A subset of patients with metastatic castration-resistant prostate cancer who have low tumor mutational burden may benefit from checkpoint inhibition with ipilimumab if the tumor has a high density of CD8-positive T cells and increased interferon-interferon gamma signaling.
Sumit Subudhi, MD, PhD
A subset of patients with metastatic castration-resistant prostate cancer (mCRPC) who have low tumor mutational burden (TMB) may benefit from checkpoint inhibition with ipilimumab (Yervoy) if the tumor has a high density of CD8-positive T cells and increased interferon (IFN)-gamma signaling, according to findings from a phase II study published in Science Translational Medicine.1
At a median follow-up of 45.5 months, the median prostate-specific antigen (PSA) progression-free survival (PFS) was 1.7 months (95% CI, 0.7-8.2) and the median radiographic PFS (rPFS) was 3.0 months (95% CI, 2.5-11.2) in the overall study population. The median overall survival (OS) was 24.3 months (95% CI, 8.5-33.9). Additionally, the best overall radiographic response was stable disease, and the disease control rate was 37%.
“Our results indicate that immune checkpoint blockade can instigate T-cell responses to tumor neoantigens despite a low tumor mutational burden in prostate cancer,” lead study author Sumit Subudhi, MD, PhD, assistant professor of Genitourinary Medical Oncology at The University of Texas MD Anderson Cancer Center, stated in a press release.2 “We found specific markers among a subset of patients with the greatest benefit, such as T-cell density and interferon-γ signaling, that may help improve our ability to select patients for treatment with checkpoint blockade.”
To be eligible for enrollment, patients who were ≥18 years old had to have histologically confirmed prostate carcinoma, with radiographic evidence of metastatic disease, adequate organ function, and an ECOG performance status ≤1. Additionally, patients had to have undergone resection of the primary of metastatic site within 3 months of study entry.
The single-center trial enrolled 30 patients with mCRPC between January 2015 and May 2018. Twenty-nine patients received ≥1 dose of ipilimumab at 3 mg/kg every 3 weeks for up to 4 doses.
T-cell responses to cancer neoantigens after treatment with ipilimumab served as the primary endpoint of the trial. Safety, tolerability, and serum prostate-specific antigen level after treatment were also evaluated.
Thirty-eight percent of patients (n = 11) completed the full course of treatment. The median number of doses was 3 (range, 2-4). Patients who had radiographic and/or clinical PFS >6 months (n = 9) also had an OS >12 months and were grouped in the favorable cohort. Patients who had radiographic and/or clinical PFS <6 months (n = 18) either had an OS <12 months (n = 10) or >12 months (n = 8). Patients with PFS <6 months and OS <12 months were grouped in the unfavorable cohort (n = 10).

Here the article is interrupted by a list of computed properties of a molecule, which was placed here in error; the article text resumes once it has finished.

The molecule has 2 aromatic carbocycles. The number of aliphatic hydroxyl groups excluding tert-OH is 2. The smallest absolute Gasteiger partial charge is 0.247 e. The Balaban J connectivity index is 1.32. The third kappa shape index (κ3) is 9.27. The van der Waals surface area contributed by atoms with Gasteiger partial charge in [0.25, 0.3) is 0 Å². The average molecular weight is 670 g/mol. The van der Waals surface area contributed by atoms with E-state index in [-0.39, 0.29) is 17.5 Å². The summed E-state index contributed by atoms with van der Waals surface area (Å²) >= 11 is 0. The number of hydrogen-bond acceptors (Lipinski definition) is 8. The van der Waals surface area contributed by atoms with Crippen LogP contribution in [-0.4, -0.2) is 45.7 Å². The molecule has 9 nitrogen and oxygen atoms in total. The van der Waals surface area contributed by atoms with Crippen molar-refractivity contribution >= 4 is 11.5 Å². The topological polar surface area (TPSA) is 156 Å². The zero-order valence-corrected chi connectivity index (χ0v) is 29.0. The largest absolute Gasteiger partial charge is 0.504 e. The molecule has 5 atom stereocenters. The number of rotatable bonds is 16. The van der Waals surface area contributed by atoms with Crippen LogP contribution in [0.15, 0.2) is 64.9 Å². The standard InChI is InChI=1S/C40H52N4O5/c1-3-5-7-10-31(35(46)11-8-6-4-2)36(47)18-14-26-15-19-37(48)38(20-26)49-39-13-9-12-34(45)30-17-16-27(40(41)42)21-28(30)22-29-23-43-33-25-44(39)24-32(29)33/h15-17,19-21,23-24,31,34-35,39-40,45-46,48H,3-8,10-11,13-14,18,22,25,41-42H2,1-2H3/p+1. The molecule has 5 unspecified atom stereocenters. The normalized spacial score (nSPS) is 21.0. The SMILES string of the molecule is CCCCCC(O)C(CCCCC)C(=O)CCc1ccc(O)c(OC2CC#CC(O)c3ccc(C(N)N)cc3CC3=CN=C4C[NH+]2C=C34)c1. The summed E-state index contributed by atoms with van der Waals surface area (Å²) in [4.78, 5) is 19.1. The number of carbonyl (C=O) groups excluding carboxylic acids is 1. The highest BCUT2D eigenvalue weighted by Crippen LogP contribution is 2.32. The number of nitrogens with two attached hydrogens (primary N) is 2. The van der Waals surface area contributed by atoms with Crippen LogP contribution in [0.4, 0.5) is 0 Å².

Patients in the favorable cohort had a median PSA PFS of 19.17 months, a median rPFS of 23.77 months, and a median OS of 44.66 months. Patients in the unfavorable cohort had a median PSA PFS of 0.94 months, a median rPFS of 2.8 months, and a median OS of 4.85 months. At the time of analysis, 67% patients (n = 6) in the favorable cohort were alive versus 0% (n = 10) in the unfavorable cohort.
RNA sequencing of pretreatment samples revealed that the IFN-gamma response pathway signature was higher in patients in the favorable cohort (n = 5) compared with those in the unfavorable cohort (n = 2).
T-cell responses were evaluated in 17 patients, which included 8 patients in the favorable cohort and 4 patients in the unfavorable cohort. Patients in the favorable cohort had higher T-cell gene signatures compared with patients in the unfavorable cohort.
Additionally, T-cell responses to prostate-specific membrane antigen (12.5%; n = 1), prostatic acid phosphatase (37.5%; n = 3), and tumor neoantigens, which were only identified in the favorable cohort, were enhanced after treatment with ipilimumab.
Moreover, the median frequency of nonsynonymous mutations identified with whole-exome sequencing was similar between patients in both cohorts, suggesting that TMB has no bearing on clinical response to ipilimumab.
“We were encouraged to see that prostate cancers with a low mutational burden do in fact express neoantigens that elicit T-cell responses that lead to favorable clinical outcomes,” corresponding author Padmanee Sharma, MD, PhD, professor of genitourinary medical oncology and immunology at The University of Texas MD Anderson Cancer Center, stated in the press release.
In terms of toxicity, 28% patients (n = 8) developed grade 3 treatment-relate adverse events (AEs), the most common of which included dermatitis (10%) and diarrhea (10%). No grade 4/5 AEs were reported.
“Our findings indicate that anti—CTLA-4 immune checkpoint therapy warrants additional studies in order to develop treatment strategies that may improve survival of patients with metastatic prostate cancer,” Sharma concluded.